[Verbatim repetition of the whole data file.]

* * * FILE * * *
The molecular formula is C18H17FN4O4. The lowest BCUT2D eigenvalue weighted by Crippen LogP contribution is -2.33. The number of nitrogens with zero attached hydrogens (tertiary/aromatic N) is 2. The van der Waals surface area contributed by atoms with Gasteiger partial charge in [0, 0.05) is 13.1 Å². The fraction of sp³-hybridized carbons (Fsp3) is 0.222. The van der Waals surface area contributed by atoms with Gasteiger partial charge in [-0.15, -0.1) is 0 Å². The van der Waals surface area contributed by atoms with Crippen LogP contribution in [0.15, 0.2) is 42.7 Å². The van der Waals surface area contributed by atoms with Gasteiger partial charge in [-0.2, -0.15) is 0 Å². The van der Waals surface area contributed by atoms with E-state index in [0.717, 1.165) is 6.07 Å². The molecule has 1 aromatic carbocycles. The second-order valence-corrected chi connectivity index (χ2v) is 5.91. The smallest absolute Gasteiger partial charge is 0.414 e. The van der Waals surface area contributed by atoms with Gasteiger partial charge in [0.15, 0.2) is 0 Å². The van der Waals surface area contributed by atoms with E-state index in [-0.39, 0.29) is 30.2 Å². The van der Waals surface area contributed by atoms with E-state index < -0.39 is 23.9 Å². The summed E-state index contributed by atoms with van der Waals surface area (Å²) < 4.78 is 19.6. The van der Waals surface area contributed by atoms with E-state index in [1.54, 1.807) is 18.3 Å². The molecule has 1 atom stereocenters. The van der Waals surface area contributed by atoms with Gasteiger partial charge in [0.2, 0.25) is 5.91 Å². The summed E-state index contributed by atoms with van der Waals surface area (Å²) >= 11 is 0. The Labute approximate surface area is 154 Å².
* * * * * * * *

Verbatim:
The molecular formula is C18H17FN4O4. The lowest BCUT2D eigenvalue weighted by Crippen LogP contribution is -2.33. The number of nitrogens with zero attached hydrogens (tertiary/aromatic N) is 2. The van der Waals surface area contributed by atoms with Gasteiger partial charge in [0, 0.05) is 13.1 Å². The fraction of sp³-hybridized carbons (Fsp3) is 0.222. The van der Waals surface area contributed by atoms with Gasteiger partial charge in [-0.15, -0.1) is 0 Å². The van der Waals surface area contributed by atoms with Crippen LogP contribution in [0.15, 0.2) is 42.7 Å². The van der Waals surface area contributed by atoms with Gasteiger partial charge in [-0.2, -0.15) is 0 Å². The van der Waals surface area contributed by atoms with E-state index in [0.717, 1.165) is 6.07 Å². The molecule has 1 aromatic carbocycles. The second-order valence-corrected chi connectivity index (χ2v) is 5.91. The smallest absolute Gasteiger partial charge is 0.414 e. The van der Waals surface area contributed by atoms with Gasteiger partial charge in [0.15, 0.2) is 0 Å². The van der Waals surface area contributed by atoms with E-state index in [-0.39, 0.29) is 30.2 Å². The van der Waals surface area contributed by atoms with E-state index < -0.39 is 23.9 Å². The summed E-state index contributed by atoms with van der Waals surface area (Å²) < 4.78 is 19.6. The van der Waals surface area contributed by atoms with E-state index in [1.54, 1.807) is 18.3 Å². The molecule has 1 atom stereocenters. The van der Waals surface area contributed by atoms with Gasteiger partial charge in [0.2, 0.25) is 5.91 Å². The summed E-state index contributed by atoms with van der Waals surface area (Å²) >= 11 is 0. The Labute approximate surface area is 154 Å².